HBO wants its viewers to know that talking about mental health should be normal.
Beginning Oct. 10, which was Mental Health Awareness Day, the premium cable network rolled out a public service announcement and educational materials about mental illness, and added mental health disclaimers before certain programming.
In a video airing on the network and distributed on its social channels, HBO spotlights characters from its shows including Euphoria, Girls, Succession and The Sopranos who struggle with mental health issues. The message is simple: “It’s more common than you think. And it’s OK.”
The initiative, which was created with help from the advertising agency Wieden+Kennedy, is called “It’s OK” and is intended to help de-stigmatize mental illness and normalize conversations about mental health. As part of the initiative, the network has begun running disclaimers prior to the airing and streaming of certain shows that depict mental health issues. One that ran before Euphoria, for example, highlighted that the episode would contain mentions of bipolar disorder, depression and substance abuse disorder.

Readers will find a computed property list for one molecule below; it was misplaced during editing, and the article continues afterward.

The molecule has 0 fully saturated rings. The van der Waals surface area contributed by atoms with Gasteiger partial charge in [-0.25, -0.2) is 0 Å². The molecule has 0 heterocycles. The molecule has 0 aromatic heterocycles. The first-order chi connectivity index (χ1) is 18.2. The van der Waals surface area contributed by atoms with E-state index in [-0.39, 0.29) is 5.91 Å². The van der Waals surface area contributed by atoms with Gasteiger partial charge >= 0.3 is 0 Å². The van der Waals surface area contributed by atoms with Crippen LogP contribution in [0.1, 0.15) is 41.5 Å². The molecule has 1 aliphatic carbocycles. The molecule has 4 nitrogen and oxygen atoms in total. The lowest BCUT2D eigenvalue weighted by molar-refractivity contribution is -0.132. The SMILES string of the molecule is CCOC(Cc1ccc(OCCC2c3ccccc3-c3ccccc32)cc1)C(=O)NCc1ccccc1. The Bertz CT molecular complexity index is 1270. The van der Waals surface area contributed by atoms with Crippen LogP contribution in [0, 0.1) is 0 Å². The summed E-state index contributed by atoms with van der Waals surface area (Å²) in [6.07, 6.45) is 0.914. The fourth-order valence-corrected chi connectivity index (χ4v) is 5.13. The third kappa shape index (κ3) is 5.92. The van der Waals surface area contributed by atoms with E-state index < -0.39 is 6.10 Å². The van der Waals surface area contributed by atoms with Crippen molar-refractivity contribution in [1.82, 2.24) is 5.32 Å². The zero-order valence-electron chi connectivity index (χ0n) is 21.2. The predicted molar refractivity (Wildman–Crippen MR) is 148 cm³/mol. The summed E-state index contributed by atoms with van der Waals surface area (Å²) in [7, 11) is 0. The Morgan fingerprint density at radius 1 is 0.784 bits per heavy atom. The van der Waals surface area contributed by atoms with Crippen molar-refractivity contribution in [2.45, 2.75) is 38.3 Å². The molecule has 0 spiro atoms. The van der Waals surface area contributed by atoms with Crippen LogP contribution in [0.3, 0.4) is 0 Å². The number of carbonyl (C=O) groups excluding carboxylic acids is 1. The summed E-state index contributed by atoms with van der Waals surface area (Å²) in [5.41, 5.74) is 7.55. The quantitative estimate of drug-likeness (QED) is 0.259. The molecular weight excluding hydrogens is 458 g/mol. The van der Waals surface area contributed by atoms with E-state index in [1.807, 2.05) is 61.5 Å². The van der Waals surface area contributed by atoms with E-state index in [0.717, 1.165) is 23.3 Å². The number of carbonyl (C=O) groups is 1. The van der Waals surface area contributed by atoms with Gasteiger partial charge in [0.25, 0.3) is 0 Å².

HBO partnered with the National Alliance on Mental Illness (NAMI) and worked closely with its New York office to identify which episodes the messages should run on. The bumpers also include a messages urging people to call 1-833-HBO-NAMI or visit nami.org to seek help.
“We thought it was incredibly important to encourage meaningful conversation around mental health,” said Dana Lichtenstein, HBO’s director of marketing.
As part of “It’s OK,” HBO is also creating a series of educational videos featuring expert commentary from cognitive behavioral therapist and mental health advocate Dr. Ali Mattu. The videos are intended to dispel myths about mental illness and discuss how mental health issues are depicted in HBO programming.
One video featuring Mattu discussing the depiction of obsessive compulsive disorder in the series Girls has already been released, and the network is working on several additional commentary videos to roll out in the coming weeks for programming like The Night Of and The Sopranos. The commentary videos will also be available on YouTube and HBO’s website.
HBO and Wieden+Kennedy began working on the program last May. The initiative does not have a fixed end date, but is intended as a pilot program that will expand as more HBO programming features characters battling mental illnesses.
“Based on yesterday alone, the response has been incredibly positive, and we’re looking to bring this ‘It’s OK’ program to life in other ways,” Lichtenstein said. “Our commitment to encouraging the conversation and hopefully de-stigmatizing mental health goes beyond this one day.”